Jimmy Smith, the football coach at Cedar Grove (Ellenwood, Ga.) High School, looked at his three players, Netori Johnson, Tre’ Shaw, and Justin Shaffer, standouts in the Class of 2017, and asked this recruiting question:
“If Kentucky and Auburn were recruiting you, and you thought the quality of the education was the same at both schools and the playing time was the same at both schools, but you knew Auburn was going to give you this for expenses, and Kentucky was going to give you this for expenses, where would you go?”
Smith pointed to a sheet of paper listing Cost of Attendance (COA) stipends for each of the 14 SEC schools. Auburn’s number was $5,586. Kentucky’s number was $2,284.
Shaw, a defensive back who has 24 offers, didn’t hesitate with his answer.
“War Eagle,” he said with a smile.
There are a lot of “ifs” in Smith’s question there, and for some kids, no doubt those will matter. (Note what Netori Johnson had to say about his Alabama commitment, for example.)
But there are plenty of high schoolers out there for whom I suspect money will indeed talk loudly. And recruiters will take note of who they are and target their sales pitch accordingly.
Rush Probst, the head coach at Colquitt County High School, which has won back-to-back 6A titles, said some recruiters already are trumpeting their stipends. COA is “huge” in recruiting, Probst said.
“Coaches are using it in two ways: to get in the mix with a kid or close the deal,” Probst said. “Bret Bielema has used it. He’s like me, he doesn’t beat around a bush. There’s a big difference in what one school can offer over another and kids are told that.”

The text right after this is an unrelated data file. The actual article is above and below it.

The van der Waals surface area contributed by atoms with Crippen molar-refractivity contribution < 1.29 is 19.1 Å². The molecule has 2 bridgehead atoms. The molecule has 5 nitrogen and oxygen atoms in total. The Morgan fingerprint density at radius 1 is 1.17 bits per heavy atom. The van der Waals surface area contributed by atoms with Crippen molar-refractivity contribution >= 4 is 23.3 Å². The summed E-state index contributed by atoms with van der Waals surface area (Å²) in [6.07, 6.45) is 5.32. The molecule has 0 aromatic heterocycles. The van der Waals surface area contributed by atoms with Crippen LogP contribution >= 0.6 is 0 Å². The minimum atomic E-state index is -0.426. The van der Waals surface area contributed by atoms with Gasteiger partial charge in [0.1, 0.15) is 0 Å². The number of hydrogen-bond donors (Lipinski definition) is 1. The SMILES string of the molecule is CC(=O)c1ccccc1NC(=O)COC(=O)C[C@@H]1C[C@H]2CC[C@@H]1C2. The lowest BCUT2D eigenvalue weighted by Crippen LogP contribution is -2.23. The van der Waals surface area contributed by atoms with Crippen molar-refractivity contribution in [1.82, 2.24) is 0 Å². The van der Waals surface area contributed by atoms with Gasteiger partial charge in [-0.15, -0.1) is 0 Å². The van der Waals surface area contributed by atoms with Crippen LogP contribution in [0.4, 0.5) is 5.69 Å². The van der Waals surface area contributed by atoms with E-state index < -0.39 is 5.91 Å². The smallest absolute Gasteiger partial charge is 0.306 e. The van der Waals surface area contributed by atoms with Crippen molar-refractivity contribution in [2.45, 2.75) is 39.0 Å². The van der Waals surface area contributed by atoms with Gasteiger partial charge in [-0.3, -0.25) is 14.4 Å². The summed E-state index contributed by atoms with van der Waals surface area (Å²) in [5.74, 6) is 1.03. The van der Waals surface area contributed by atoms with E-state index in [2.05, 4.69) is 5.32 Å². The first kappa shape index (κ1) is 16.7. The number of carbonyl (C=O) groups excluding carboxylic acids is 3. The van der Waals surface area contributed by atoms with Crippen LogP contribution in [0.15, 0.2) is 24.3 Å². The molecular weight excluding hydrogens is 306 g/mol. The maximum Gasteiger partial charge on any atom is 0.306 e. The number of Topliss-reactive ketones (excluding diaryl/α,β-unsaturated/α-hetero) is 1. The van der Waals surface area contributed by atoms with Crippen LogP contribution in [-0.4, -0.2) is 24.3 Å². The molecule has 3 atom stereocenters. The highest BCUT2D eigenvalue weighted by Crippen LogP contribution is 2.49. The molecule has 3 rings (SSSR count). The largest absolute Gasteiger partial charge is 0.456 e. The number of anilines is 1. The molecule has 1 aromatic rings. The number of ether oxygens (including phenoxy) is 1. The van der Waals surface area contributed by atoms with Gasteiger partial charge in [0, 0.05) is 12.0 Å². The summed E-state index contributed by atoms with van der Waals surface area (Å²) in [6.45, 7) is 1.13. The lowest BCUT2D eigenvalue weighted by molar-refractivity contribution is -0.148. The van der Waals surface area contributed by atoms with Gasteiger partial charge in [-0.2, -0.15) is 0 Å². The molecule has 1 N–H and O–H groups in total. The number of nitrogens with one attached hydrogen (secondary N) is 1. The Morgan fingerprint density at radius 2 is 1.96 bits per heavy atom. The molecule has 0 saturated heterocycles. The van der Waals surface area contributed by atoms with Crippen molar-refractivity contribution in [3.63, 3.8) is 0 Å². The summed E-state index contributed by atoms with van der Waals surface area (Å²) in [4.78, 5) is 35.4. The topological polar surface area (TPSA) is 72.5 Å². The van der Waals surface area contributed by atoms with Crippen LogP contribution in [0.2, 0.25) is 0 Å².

Probst said he cannot blame high school football players if they pick a school based on the size of a monthly check.
“They can’t work for four years from the time they show up on campus; they are in football,” Probst said. “When are they supposed to have jobs? They need money. With all the money being made in the game, I can’t blame kids for thinking about it.”
This is not the kind of talk Greg McGarity wants to hear, dammit.
SEC athletics directors met in Birmingham, Ala., for their annual December meeting earlier this month. Greg McGarity, the Georgia AD, said COA would come up in discussions.
In a fall meeting, the athletic directors of each school had to submit the data they used for arriving at the Cost of Attendance stipend. The criteria and the methods for arriving at the COA, McGarity said, was different for all 14 schools in the SEC.
“No two were the same,” he said.
McGarity would like to see a more uniform method of arriving at the Cost of Attendance, perhaps along guidelines provided by the U.S. Department of Education and the Department of Labor. It might remedy arbitrary calculations.
There are charges that athletic departments, and their recruiters, are influencing schools’ Cost of Attendance calculations. The COA applies campus-wide, not just to athletes, but if you have been following the influence of college football nationally it is not hard to imagine athletics’ influence on campus-wide issues.
If an athletic scholarship out-of-state is worth $42,000, schools do not want the actual Cost of Attendance (travel to home, etc.) to be much higher and scare away all prospective students. Schools have an incentive to keep the COA number low.
Obviously, there are schools in the SEC that would like to level the playing field, so to speak. There is quite a difference between a monthly check for $620 and $253.
“There are several of us who would like there to be some threshold there,” McGarity said. “Those at the top are not worried about it. Those at the bottom are concerned about it. There is more concern from those where it could be a recruiting disadvantage.”
And here I thought the Georgia Way was a recruiting advantage.
Welcome to the new amateurism, folks.